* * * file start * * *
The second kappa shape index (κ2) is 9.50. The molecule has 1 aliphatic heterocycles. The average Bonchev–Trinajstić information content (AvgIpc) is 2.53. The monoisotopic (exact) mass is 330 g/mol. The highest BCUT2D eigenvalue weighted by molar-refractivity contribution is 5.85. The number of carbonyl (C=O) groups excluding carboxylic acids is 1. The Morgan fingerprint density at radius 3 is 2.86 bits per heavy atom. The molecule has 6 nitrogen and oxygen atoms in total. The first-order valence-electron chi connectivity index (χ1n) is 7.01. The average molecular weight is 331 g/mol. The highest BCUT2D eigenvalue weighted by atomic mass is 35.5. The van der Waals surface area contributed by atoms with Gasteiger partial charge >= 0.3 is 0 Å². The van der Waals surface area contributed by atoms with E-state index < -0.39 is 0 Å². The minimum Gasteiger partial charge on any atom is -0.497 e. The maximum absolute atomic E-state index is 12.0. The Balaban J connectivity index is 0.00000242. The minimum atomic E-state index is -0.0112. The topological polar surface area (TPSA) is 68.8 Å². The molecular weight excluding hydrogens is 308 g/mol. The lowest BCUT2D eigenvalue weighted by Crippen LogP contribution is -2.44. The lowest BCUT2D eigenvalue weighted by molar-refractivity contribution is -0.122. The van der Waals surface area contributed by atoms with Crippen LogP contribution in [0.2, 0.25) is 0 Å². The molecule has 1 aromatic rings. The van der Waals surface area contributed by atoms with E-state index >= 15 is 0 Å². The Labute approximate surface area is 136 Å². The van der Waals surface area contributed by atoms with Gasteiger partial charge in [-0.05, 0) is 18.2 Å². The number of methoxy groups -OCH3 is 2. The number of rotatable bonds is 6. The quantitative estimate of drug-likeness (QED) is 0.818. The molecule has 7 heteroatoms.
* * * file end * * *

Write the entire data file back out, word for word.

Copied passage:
The second kappa shape index (κ2) is 9.50. The molecule has 1 aliphatic heterocycles. The average Bonchev–Trinajstić information content (AvgIpc) is 2.53. The monoisotopic (exact) mass is 330 g/mol. The highest BCUT2D eigenvalue weighted by molar-refractivity contribution is 5.85. The number of carbonyl (C=O) groups excluding carboxylic acids is 1. The Morgan fingerprint density at radius 3 is 2.86 bits per heavy atom. The molecule has 6 nitrogen and oxygen atoms in total. The first-order valence-electron chi connectivity index (χ1n) is 7.01. The average molecular weight is 331 g/mol. The highest BCUT2D eigenvalue weighted by atomic mass is 35.5. The van der Waals surface area contributed by atoms with Gasteiger partial charge >= 0.3 is 0 Å². The van der Waals surface area contributed by atoms with E-state index < -0.39 is 0 Å². The minimum Gasteiger partial charge on any atom is -0.497 e. The maximum absolute atomic E-state index is 12.0. The Balaban J connectivity index is 0.00000242. The minimum atomic E-state index is -0.0112. The topological polar surface area (TPSA) is 68.8 Å². The molecular weight excluding hydrogens is 308 g/mol. The lowest BCUT2D eigenvalue weighted by Crippen LogP contribution is -2.44. The lowest BCUT2D eigenvalue weighted by molar-refractivity contribution is -0.122. The van der Waals surface area contributed by atoms with Crippen LogP contribution in [0.2, 0.25) is 0 Å². The molecule has 1 aromatic rings. The van der Waals surface area contributed by atoms with E-state index >= 15 is 0 Å². The Labute approximate surface area is 136 Å². The van der Waals surface area contributed by atoms with Gasteiger partial charge in [-0.05, 0) is 18.2 Å². The number of methoxy groups -OCH3 is 2. The number of rotatable bonds is 6. The quantitative estimate of drug-likeness (QED) is 0.818. The molecule has 7 heteroatoms.